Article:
5 Minute Overclock: AMD Ryzen 9 7900 to 5580 MHz
I’m overclocking the Ryzen 9 7900 CPU up to 5580 MHz in 5 minutes or less using the GIGABYTE B650E Aorus Tachyon and EK-Quantum custom loop water cooling.
I’ll speed-run you through the BIOS settings and provide some notes and tips along the way. Please note that this is for entertainment purposes only and not the whole picture. Please don’t outright copy these settings and apply them to your system. If you want to learn how to overclock this system, please check out the longer SkatterBencher article.
Alright, let’s do this.
5 Minute Speedrun
When you’ve entered the BIOS, switch to the Advanced Mode view.
Enter the Advanced CPU Settings submenu
Enter the Precision Boost Overdrive submenu. Here is where we will do most of the performance tuning as PBO provides us with tools to increase the power, current, and frequency headroom of the Precision Boost 2 boost algorithm.
Set Precision Boost Overdrive to Advanced
Set PBO Limits to Motherboard. This adjusts the PBO platform parameters PPT, TDC, and EDC according to the motherboard auto-rules. On this motherboard, we find that the following values have changed:
- PPT limit from 88W to 720W
- TDC limit from 65A to 480A
- EDC limit from 150A to 640A
Set CPU Boost Clock Override to Enabled (Positive)
Set Max CPU Boost Clock Override(-) to 125. This increases the frequency ceiling by 125 MHz from the factory-programmed max 1T limit. On the Ryzen 9 7900, that’s 5450 MHz. Increasing this by 125 MHz results in a ceiling of 5575 MHz.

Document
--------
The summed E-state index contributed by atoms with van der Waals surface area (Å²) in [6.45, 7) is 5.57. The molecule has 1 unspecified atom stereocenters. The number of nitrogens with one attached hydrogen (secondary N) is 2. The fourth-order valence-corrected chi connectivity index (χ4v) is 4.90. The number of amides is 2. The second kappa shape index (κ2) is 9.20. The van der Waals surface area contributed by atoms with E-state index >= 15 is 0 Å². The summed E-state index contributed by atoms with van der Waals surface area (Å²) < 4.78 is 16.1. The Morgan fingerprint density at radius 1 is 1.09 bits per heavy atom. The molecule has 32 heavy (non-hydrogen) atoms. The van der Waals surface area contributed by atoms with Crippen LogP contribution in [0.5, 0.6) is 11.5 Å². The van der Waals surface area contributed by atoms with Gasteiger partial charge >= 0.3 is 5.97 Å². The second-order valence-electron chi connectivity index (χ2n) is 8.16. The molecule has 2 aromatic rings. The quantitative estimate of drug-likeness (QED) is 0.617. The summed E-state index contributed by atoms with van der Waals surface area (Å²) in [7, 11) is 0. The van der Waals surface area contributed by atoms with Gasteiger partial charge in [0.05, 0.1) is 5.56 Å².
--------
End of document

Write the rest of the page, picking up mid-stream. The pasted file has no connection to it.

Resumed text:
Enter the Curve Optimizer submenu.
Here’s where the real magic happens as curve optimizer allows us to adjust the V/f curve for each core by up to 30 steps in a positive direction and up to 300 steps in a negative direction. Each step represents around 5mV.
Setting a negative curve means the CPU will use less voltage for a given frequency and boost to a higher frequency at a specific voltage. Setting a positive curve means the CPU will use more voltage for a given frequency and boost to a lower frequency at a particular voltage. It is the former that we need in our overclock.
Set Curve Optimizer to Per Core
- For every core, set Curve Optimizer Sign to Positive
- For Core 0, set Curve Optimizer Magnitude to 15
- For Cores 1, 2, 3, 4, and 5, set Curve Optimizer Magnitude to 25
- For Cores 6, 7, 8, 9, and 10, set Curve Optimizer Magnitude to 40
- For Core 11, set Curve Optimizer Magnitude to 30
Leave the Curve Optimizer submenu
Leave the Precision Boost Overdrive submenu
Leave the Advanced CPU Settings submenu
Set Extreme Memory Profile(XMP/EXPO) to EXPO 1. That will make the memory run at our EXPO-rated frequency of DDR5-6400 and timings. EXPO I will load only the primary timings and have the motherboard tune the secondary timings. EXPO II will load the entire profile without motherboard adjustments.
Ryzen 9 7900 Overclock Performance Improvement
To ensure everything is working as intended, we re-run some benchmarks and check the performance increase compared to the default settings. Higher is better, and all are higher. We see a maximum performance increase of +24.01% in the AI Benchmark.
The highest Core Clock reported in the operating system is 5580 MHz for every core.
When running Prime 95 Small FFTs with AVX disabled, the average CPU effective clock is 5140 MHz with 1.201 volts. The average CPU temperature is 89.9 degrees Celsius. The ambient and water temperature is 19.7 and 30.8 degrees Celsius. The average CPU package power is 212.5 watts.
And that’s it, thanks for reading and see you next time!